It should go without saying, at this point, that the following contains massive, massive spoilers.
Janet Potter: The main thing I felt I was missing was what Crivano felt so bad about on the boat. Was he to blame for his friend’s death? Did they switch identities afterwards? It turns out that Crivano is the Lark, but what does that mean?
Martin Seay: Probably best to begin at the beginning. Back in Cyprus we have a couple of best friends: Gabriel Glissenti, who’s from a noble family, and Vettor Crivano, a citizen of the Venetian Republic and the son of one of Gabriel’s dad’s trusted retainers. Gabriel is quiet, depressive, and a little sneaky; Vettor is outgoing, well-liked, and has a great singing voice, which leads to him being nicknamed the Lark. The Lark, in fact, is the only thing Gabriel ever calls him.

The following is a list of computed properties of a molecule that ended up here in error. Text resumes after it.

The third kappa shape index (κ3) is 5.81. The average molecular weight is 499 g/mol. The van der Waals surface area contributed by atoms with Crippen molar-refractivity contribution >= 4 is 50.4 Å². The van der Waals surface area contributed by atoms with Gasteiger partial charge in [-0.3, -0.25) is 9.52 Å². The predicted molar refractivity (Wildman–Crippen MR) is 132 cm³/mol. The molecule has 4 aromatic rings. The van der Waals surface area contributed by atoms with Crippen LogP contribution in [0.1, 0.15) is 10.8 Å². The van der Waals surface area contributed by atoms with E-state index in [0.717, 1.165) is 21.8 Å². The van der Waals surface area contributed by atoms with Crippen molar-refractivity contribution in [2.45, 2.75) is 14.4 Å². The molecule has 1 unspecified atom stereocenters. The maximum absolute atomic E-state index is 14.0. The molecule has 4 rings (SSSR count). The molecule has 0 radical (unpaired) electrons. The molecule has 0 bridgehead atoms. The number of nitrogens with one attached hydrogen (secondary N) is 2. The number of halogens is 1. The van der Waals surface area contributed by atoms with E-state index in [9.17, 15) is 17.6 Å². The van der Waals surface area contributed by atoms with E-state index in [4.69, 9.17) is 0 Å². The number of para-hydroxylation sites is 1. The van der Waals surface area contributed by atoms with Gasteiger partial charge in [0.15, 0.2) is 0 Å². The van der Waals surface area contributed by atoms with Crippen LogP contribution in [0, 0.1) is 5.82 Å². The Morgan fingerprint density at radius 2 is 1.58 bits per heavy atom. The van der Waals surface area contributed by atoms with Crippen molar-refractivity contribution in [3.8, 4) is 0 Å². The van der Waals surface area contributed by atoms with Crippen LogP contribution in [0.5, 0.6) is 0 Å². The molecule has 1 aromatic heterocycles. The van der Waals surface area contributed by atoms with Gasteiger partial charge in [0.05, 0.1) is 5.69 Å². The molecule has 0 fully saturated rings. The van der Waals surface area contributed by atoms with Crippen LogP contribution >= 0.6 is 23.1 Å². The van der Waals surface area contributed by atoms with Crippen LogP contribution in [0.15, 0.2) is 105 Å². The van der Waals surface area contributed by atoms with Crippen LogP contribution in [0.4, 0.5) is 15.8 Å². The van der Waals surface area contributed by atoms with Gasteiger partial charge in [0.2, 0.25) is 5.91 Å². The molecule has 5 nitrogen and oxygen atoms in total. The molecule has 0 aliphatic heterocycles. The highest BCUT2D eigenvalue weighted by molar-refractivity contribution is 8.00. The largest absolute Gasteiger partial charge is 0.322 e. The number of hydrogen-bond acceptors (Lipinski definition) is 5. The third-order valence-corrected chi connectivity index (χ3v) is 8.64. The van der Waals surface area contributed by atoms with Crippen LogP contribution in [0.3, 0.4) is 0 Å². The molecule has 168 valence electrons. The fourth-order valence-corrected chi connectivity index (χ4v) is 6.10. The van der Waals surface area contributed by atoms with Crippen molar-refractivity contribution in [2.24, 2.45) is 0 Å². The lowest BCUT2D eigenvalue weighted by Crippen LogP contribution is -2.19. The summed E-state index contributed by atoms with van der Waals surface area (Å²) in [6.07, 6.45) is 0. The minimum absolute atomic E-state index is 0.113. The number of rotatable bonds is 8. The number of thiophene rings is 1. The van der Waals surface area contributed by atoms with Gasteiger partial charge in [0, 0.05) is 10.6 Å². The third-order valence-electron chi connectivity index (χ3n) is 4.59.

At this time it’s becoming increasingly clear that the Ottomans are going to retake Cyprus from Venice, and the Glissenti family holdings are sooner or later going to be lost. Gabriel’s dad decides to send him and the Lark to Padua to train as physicians in order to provide them with some kind of future.
They get as far as Venice, where they pick up letters of matriculation that will allow them to travel to Padua and enroll in classes there (such letters being one of the only forms of official written identification that existed at the time). But before they can hit the road to Padua, they get the news that their hometown in Cyprus, Nicosia, has fallen to the Turks. They decide to chuck the whole going-to-Padua plan — because teenage boys are dumb — and find a galley that will let them sign on to go fight the Ottomans.